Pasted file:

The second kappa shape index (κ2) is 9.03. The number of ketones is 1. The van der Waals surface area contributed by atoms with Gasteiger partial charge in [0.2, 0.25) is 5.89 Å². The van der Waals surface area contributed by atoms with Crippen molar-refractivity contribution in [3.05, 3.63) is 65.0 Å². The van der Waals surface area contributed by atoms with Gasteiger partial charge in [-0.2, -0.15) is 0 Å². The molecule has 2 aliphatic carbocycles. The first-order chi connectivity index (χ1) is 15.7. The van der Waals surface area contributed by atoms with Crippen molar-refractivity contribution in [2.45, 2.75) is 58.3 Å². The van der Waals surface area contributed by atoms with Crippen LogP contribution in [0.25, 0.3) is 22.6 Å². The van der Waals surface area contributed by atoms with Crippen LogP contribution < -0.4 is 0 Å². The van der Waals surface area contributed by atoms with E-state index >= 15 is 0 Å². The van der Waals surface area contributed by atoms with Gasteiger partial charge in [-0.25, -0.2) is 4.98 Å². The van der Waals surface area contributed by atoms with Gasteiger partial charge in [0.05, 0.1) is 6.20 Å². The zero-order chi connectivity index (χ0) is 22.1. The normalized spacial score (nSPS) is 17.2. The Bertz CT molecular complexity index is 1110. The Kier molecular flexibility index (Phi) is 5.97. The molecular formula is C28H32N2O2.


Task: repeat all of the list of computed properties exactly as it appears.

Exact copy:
The second kappa shape index (κ2) is 9.03. The number of ketones is 1. The van der Waals surface area contributed by atoms with Gasteiger partial charge in [0.2, 0.25) is 5.89 Å². The van der Waals surface area contributed by atoms with Crippen molar-refractivity contribution in [3.05, 3.63) is 65.0 Å². The van der Waals surface area contributed by atoms with Gasteiger partial charge in [-0.2, -0.15) is 0 Å². The molecule has 2 aliphatic carbocycles. The first-order chi connectivity index (χ1) is 15.7. The van der Waals surface area contributed by atoms with Crippen molar-refractivity contribution in [2.45, 2.75) is 58.3 Å². The van der Waals surface area contributed by atoms with Crippen LogP contribution in [0.25, 0.3) is 22.6 Å². The van der Waals surface area contributed by atoms with Crippen LogP contribution < -0.4 is 0 Å². The van der Waals surface area contributed by atoms with E-state index >= 15 is 0 Å². The van der Waals surface area contributed by atoms with Gasteiger partial charge in [-0.25, -0.2) is 4.98 Å². The van der Waals surface area contributed by atoms with Gasteiger partial charge in [0.05, 0.1) is 6.20 Å². The zero-order chi connectivity index (χ0) is 22.1. The normalized spacial score (nSPS) is 17.2. The Bertz CT molecular complexity index is 1110. The Kier molecular flexibility index (Phi) is 5.97. The molecular formula is C28H32N2O2.